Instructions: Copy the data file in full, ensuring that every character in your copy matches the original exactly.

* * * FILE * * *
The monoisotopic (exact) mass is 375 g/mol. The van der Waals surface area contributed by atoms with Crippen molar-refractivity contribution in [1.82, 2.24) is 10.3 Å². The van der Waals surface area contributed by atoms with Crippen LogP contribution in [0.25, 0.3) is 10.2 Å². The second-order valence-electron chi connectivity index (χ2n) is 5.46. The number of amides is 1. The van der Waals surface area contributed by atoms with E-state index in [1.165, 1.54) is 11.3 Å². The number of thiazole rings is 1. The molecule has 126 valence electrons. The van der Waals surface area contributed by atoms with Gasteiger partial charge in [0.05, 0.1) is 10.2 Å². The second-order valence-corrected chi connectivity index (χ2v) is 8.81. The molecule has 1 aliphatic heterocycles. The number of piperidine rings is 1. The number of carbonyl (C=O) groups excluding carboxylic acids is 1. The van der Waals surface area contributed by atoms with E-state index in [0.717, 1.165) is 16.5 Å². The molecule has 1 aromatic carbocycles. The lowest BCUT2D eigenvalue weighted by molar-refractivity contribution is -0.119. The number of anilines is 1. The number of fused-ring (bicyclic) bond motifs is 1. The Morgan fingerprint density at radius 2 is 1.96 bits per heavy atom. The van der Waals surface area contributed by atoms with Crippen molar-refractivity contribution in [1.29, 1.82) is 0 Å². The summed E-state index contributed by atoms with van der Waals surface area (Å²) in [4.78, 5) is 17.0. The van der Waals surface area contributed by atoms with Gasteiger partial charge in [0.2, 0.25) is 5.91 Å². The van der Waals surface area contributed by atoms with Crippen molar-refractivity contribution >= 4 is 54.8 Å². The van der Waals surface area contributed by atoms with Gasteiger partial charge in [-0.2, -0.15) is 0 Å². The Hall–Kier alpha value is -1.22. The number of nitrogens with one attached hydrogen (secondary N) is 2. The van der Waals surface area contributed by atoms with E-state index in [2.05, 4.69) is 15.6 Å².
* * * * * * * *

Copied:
The monoisotopic (exact) mass is 375 g/mol. The van der Waals surface area contributed by atoms with Crippen molar-refractivity contribution in [1.82, 2.24) is 10.3 Å². The van der Waals surface area contributed by atoms with Crippen LogP contribution in [0.25, 0.3) is 10.2 Å². The second-order valence-electron chi connectivity index (χ2n) is 5.46. The number of amides is 1. The van der Waals surface area contributed by atoms with E-state index in [1.165, 1.54) is 11.3 Å². The number of thiazole rings is 1. The molecule has 126 valence electrons. The van der Waals surface area contributed by atoms with Gasteiger partial charge in [0.05, 0.1) is 10.2 Å². The second-order valence-corrected chi connectivity index (χ2v) is 8.81. The molecule has 1 aliphatic heterocycles. The number of piperidine rings is 1. The number of carbonyl (C=O) groups excluding carboxylic acids is 1. The van der Waals surface area contributed by atoms with E-state index in [0.717, 1.165) is 16.5 Å². The molecule has 1 aromatic carbocycles. The lowest BCUT2D eigenvalue weighted by molar-refractivity contribution is -0.119. The number of anilines is 1. The number of fused-ring (bicyclic) bond motifs is 1. The Morgan fingerprint density at radius 2 is 1.96 bits per heavy atom. The van der Waals surface area contributed by atoms with Crippen molar-refractivity contribution in [1.29, 1.82) is 0 Å². The summed E-state index contributed by atoms with van der Waals surface area (Å²) in [4.78, 5) is 17.0. The van der Waals surface area contributed by atoms with Gasteiger partial charge in [0.2, 0.25) is 5.91 Å². The van der Waals surface area contributed by atoms with Crippen molar-refractivity contribution >= 4 is 54.8 Å². The van der Waals surface area contributed by atoms with Gasteiger partial charge in [-0.2, -0.15) is 0 Å². The Hall–Kier alpha value is -1.22. The number of nitrogens with one attached hydrogen (secondary N) is 2. The van der Waals surface area contributed by atoms with E-state index in [2.05, 4.69) is 15.6 Å².